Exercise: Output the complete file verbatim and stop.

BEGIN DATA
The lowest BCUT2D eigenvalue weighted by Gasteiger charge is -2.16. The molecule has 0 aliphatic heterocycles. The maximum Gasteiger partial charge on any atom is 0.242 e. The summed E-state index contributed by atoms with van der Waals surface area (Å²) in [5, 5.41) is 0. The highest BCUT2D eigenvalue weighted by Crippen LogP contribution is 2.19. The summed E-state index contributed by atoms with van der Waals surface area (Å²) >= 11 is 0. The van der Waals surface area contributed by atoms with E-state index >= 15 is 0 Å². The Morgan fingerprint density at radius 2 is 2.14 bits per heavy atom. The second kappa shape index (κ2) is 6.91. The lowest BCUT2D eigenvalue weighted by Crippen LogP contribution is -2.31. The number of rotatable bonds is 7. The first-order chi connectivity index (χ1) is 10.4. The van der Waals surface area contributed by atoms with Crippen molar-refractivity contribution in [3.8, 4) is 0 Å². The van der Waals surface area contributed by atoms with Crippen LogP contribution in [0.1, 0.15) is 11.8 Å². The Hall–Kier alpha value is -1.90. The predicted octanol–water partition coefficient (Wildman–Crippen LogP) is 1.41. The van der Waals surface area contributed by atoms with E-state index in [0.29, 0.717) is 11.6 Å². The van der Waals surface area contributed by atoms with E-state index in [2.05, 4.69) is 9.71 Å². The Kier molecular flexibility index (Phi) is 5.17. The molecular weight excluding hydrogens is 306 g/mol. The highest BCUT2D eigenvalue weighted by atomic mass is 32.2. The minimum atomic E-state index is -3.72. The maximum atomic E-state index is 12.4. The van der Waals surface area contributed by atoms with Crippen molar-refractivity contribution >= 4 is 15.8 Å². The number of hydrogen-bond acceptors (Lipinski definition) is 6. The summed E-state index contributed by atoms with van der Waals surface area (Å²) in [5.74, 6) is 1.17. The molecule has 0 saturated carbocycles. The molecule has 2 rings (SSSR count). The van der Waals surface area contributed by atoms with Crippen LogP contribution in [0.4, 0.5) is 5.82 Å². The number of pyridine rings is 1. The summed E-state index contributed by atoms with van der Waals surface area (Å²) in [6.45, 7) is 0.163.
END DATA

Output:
The lowest BCUT2D eigenvalue weighted by Gasteiger charge is -2.16. The molecule has 0 aliphatic heterocycles. The maximum Gasteiger partial charge on any atom is 0.242 e. The summed E-state index contributed by atoms with van der Waals surface area (Å²) in [5, 5.41) is 0. The highest BCUT2D eigenvalue weighted by Crippen LogP contribution is 2.19. The summed E-state index contributed by atoms with van der Waals surface area (Å²) >= 11 is 0. The van der Waals surface area contributed by atoms with E-state index >= 15 is 0 Å². The Morgan fingerprint density at radius 2 is 2.14 bits per heavy atom. The second kappa shape index (κ2) is 6.91. The lowest BCUT2D eigenvalue weighted by Crippen LogP contribution is -2.31. The number of rotatable bonds is 7. The first-order chi connectivity index (χ1) is 10.4. The van der Waals surface area contributed by atoms with Crippen molar-refractivity contribution in [3.8, 4) is 0 Å². The van der Waals surface area contributed by atoms with Crippen LogP contribution in [0.1, 0.15) is 11.8 Å². The Hall–Kier alpha value is -1.90. The predicted octanol–water partition coefficient (Wildman–Crippen LogP) is 1.41. The van der Waals surface area contributed by atoms with E-state index in [0.29, 0.717) is 11.6 Å². The van der Waals surface area contributed by atoms with E-state index in [2.05, 4.69) is 9.71 Å². The Kier molecular flexibility index (Phi) is 5.17. The molecular weight excluding hydrogens is 306 g/mol. The highest BCUT2D eigenvalue weighted by atomic mass is 32.2. The minimum atomic E-state index is -3.72. The maximum atomic E-state index is 12.4. The van der Waals surface area contributed by atoms with Crippen molar-refractivity contribution >= 4 is 15.8 Å². The number of hydrogen-bond acceptors (Lipinski definition) is 6. The summed E-state index contributed by atoms with van der Waals surface area (Å²) in [5.74, 6) is 1.17. The molecule has 0 saturated carbocycles. The molecule has 2 rings (SSSR count). The van der Waals surface area contributed by atoms with Crippen LogP contribution in [0.4, 0.5) is 5.82 Å². The number of pyridine rings is 1. The summed E-state index contributed by atoms with van der Waals surface area (Å²) in [6.45, 7) is 0.163.